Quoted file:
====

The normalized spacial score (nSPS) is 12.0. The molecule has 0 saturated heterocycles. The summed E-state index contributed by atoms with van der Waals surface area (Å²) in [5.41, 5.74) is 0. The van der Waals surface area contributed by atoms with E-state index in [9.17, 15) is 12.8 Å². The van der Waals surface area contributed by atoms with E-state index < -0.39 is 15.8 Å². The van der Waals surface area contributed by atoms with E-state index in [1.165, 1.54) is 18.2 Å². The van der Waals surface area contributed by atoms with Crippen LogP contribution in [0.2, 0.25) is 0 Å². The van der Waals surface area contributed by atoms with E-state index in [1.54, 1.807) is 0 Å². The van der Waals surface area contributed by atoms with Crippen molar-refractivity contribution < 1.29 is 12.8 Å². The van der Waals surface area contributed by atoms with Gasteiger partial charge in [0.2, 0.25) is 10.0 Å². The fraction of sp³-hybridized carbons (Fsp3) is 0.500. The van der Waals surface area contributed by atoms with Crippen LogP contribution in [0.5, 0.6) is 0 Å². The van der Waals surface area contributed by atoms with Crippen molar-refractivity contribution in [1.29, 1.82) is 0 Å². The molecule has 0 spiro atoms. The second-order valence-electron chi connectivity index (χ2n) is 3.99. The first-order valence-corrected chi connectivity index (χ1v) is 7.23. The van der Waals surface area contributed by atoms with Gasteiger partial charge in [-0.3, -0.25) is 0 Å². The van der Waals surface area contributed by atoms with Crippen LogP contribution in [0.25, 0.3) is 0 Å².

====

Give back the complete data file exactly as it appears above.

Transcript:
The normalized spacial score (nSPS) is 12.0. The molecule has 0 saturated heterocycles. The summed E-state index contributed by atoms with van der Waals surface area (Å²) in [5.41, 5.74) is 0. The van der Waals surface area contributed by atoms with E-state index in [9.17, 15) is 12.8 Å². The van der Waals surface area contributed by atoms with E-state index < -0.39 is 15.8 Å². The van der Waals surface area contributed by atoms with E-state index in [1.165, 1.54) is 18.2 Å². The van der Waals surface area contributed by atoms with Crippen LogP contribution in [0.2, 0.25) is 0 Å². The van der Waals surface area contributed by atoms with E-state index in [1.54, 1.807) is 0 Å². The van der Waals surface area contributed by atoms with Crippen molar-refractivity contribution < 1.29 is 12.8 Å². The van der Waals surface area contributed by atoms with Gasteiger partial charge in [0.2, 0.25) is 10.0 Å². The fraction of sp³-hybridized carbons (Fsp3) is 0.500. The van der Waals surface area contributed by atoms with Crippen LogP contribution in [0.5, 0.6) is 0 Å². The van der Waals surface area contributed by atoms with Crippen molar-refractivity contribution in [1.29, 1.82) is 0 Å². The molecule has 0 spiro atoms. The second-order valence-electron chi connectivity index (χ2n) is 3.99. The first-order valence-corrected chi connectivity index (χ1v) is 7.23. The van der Waals surface area contributed by atoms with Gasteiger partial charge in [-0.3, -0.25) is 0 Å². The van der Waals surface area contributed by atoms with Crippen LogP contribution in [0.25, 0.3) is 0 Å².